Tag Archives: education association

I Think I Get It

As I have taken a more active role in my association, I have tried to stir others into action as well. I have pondered the reluctance of so many educators to take a more active role in education on both local and national levels. I have listened to the reasons for not attending board meetings, association meetings, for not participating in association activities, and not serving on committees such as Liaison, that are purported to offer an opportunity to have one’s voice heard in the shaping of the environments in which they labor.

I think I get it.

The top down policies and programs that have been instituted in the name of education reform continue to place a burden on teachers that has not positively impacted practice, or learning. While writing, I considered “policies and practices that have not impacted practice”, but that may not be entirely accurate. The data collection and recording, Whole Child meetings and developing of Common Core lesson plans have intruded on the long term team work and collegiality that has nurtured me for years. Once, teachers were trusted to care enough about instruction to do what was necessary to improve upon it, to share information and concerns about instruction, difficult concepts, and students’ needs. We are no longer trusted to be aware of our needs, nor how to spend our time. This era of forced PLC’s has more isolated teachers than ever. What once were collaborative Team Meetings of equals has morphed into department meetings, Common Core Meetings, Whole Child meetings, etc., all conducted by one supposedly superior who has knowledge to dispense- to the inferiors. If we share, we are told what to share and how to share it. If we are to problem solve, we are provided an outline, or method by which it is to be solved. No thinking required.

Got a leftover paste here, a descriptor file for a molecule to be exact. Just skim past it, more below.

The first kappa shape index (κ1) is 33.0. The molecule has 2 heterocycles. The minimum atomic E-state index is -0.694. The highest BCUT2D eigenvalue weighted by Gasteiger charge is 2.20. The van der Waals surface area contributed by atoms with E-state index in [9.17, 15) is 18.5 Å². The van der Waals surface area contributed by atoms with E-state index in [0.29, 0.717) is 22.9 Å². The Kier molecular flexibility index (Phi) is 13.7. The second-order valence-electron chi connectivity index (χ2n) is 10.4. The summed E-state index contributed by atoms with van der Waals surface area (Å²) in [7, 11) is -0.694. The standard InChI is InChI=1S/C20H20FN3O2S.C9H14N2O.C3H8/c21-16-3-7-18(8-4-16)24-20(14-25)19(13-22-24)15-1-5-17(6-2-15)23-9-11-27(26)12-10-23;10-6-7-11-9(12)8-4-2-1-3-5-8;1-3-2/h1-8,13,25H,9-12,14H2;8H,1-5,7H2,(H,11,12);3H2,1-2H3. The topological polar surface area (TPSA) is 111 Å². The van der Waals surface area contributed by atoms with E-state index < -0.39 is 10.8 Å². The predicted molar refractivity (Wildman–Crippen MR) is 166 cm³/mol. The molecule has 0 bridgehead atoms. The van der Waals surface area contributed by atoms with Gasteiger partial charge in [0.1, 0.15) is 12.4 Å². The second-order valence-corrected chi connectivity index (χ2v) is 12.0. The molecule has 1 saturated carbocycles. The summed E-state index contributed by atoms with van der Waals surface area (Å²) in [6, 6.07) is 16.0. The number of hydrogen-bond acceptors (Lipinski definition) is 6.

You might be wondering what this has to do with the problem of teacher passivity. It provides a background, one which must be understood to grasp the significance of the rest of the picture. The rest of the picture is an extension of the disempowered teacher. Teachers have learned to lock their doors, not to keep out administrators, but disruptions. We must be content to police our own classrooms, as if that isn’t challenge enough. We must filter out all that takes place outside our domain, the classroom, and reserve for that all the energy and attention we can muster. I never knew a teacher who looked for trouble, but I have known many who have looked the other way.

I think I get it.

Teachers are very keenly aware of that which they control, and that over which they exert no control at all. They have to pick and choose. Their energy is not limitless, and too broad a concern, or commitment will burn them out faster than a week of Halloweens. Teachers believe, for the most part, that they can be effective only inside that classroom, that they have nothing to offer of interest anyone outside its walls. Burn out is real, and it is always just around the corner.

I think I get it.